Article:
Chinese pandas arrive in Taiwan

TAIPEI, Taiwan (AP) - December 23, 2008

"Tuan Tuan" and "Yuan Yuan" set down at the Taipei airport after a three-hour flight from Chengdu in Sichuan province, as Taiwanese around the island watched spellbound on local television.

Taken together, the pandas' names mean reunion - underscoring Chinese hopes that the animals' arrival in Taiwan will spur unity between the sides, 59 years after they split amid civil war.

Tuesday's panda arrival follows by a week the initiation of expanded transportation links across the 100-mile- (160-kilometer-) wide Taiwan Strait and other signs of friendship between Beijing and Taipei.

The pandas' voyage was minutely chronicled by Taiwan's effervescent media. Newspapers carried front-page photographs of the pandas in their native Sichuan habitat and TV stations followed the flight of the green-liveried Eva Airways jet carrying the animals to Taipei.

The pandas' arrival in Taiwan - more than three years in the making - symbolizes a new spirit across the Taiwan Strait.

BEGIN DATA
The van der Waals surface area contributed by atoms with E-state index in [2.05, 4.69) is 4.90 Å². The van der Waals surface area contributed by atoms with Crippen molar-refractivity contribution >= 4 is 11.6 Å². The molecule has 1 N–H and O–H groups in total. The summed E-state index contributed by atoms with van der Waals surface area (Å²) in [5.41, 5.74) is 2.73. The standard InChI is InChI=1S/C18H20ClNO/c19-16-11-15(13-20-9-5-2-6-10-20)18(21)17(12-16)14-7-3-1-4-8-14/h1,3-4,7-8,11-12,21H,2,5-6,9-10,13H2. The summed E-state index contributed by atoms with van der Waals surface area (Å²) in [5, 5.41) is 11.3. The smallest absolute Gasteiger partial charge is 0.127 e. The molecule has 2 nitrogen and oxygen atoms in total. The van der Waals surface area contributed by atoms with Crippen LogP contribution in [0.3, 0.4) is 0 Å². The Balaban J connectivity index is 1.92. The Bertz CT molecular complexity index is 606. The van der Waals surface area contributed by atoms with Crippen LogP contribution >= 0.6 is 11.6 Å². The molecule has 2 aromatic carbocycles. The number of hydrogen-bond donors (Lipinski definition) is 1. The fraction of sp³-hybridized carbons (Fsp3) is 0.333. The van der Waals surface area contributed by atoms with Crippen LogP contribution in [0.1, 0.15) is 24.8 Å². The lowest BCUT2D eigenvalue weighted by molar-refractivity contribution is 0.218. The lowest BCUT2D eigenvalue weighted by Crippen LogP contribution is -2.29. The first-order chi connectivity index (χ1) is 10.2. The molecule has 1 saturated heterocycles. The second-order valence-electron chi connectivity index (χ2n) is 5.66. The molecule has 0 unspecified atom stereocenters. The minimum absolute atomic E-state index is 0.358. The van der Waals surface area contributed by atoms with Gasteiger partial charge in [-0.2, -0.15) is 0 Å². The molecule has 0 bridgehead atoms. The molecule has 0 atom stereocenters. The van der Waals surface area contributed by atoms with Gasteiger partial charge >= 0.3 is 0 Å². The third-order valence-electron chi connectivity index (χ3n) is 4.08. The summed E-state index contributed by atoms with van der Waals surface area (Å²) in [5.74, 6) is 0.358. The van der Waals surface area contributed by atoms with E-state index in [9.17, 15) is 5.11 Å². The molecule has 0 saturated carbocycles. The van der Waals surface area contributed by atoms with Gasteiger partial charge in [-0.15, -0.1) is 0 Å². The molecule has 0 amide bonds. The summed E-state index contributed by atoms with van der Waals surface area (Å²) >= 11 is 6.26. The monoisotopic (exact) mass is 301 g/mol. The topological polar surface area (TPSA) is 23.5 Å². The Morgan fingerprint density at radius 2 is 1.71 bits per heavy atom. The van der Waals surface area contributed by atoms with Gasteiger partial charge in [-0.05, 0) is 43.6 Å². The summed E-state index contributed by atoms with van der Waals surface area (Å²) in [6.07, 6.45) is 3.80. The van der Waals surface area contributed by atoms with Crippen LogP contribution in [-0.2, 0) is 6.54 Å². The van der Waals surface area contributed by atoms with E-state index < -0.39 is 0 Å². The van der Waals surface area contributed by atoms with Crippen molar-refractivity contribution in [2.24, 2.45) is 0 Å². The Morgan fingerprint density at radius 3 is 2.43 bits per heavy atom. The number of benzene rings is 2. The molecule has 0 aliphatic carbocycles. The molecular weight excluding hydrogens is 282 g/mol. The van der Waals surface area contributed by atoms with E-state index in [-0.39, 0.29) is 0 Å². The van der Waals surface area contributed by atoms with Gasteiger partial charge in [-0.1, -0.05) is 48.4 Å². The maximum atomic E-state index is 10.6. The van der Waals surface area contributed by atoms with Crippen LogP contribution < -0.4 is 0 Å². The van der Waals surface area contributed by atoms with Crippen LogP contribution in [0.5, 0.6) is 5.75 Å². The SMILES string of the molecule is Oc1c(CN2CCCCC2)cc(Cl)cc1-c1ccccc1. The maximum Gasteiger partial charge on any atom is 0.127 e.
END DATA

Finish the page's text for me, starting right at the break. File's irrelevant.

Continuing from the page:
Since his inauguration seven months ago, Taiwanese President Ma Ying-jeou has moved aggressively to link Taiwan closer to the mainland, opening the door to a substantially increased flow of Chinese tourists and sanctioning a more liberalized regime for bilateral investments.

His steps contrast sharply with predecessor Chen Shui-bian's efforts to emphasize Taiwan's political and cultural separateness, which enraged Beijing, and prompted it to reaffirm long-standing threats to use military force against the democratic island it claims as its own.

After their arrival at Taipei airport, the pandas were prepared for the short trip to the city's zoo, where they are expected to remain in quarantine for 30 days.

Eager onlookers awaited their arrival, though it was likely all they would see was the red, panda-ornamented tarpaulin covering their cages.

Assuming they are disease-free, Yuan Yuan and Tuan Tuan - and their new, two-story zoo habitat - will be unveiled to the public during the Chinese Lunar New Year holiday in late January.

China expects big benefits from its panda largesse.

For more than five decades, Beijing has used panda diplomacy to make friends and influence people in countries ranging from the United States to the former Soviet Union.

The giant panda is unique to China and serves as an unofficial national mascot. China regularly sends the animals abroad as a sign of warm diplomatic relations or to mark breakthroughs in ties.

The offer to send Yuan Yuan and Tuan Tuan to Taiwan was first made in 2005 when the pro-independence Chen was still in charge. Citing various bureaucratic obstacles, his government rejected it, but after Ma's inauguration in May, the way was cleared to reverse that decision.

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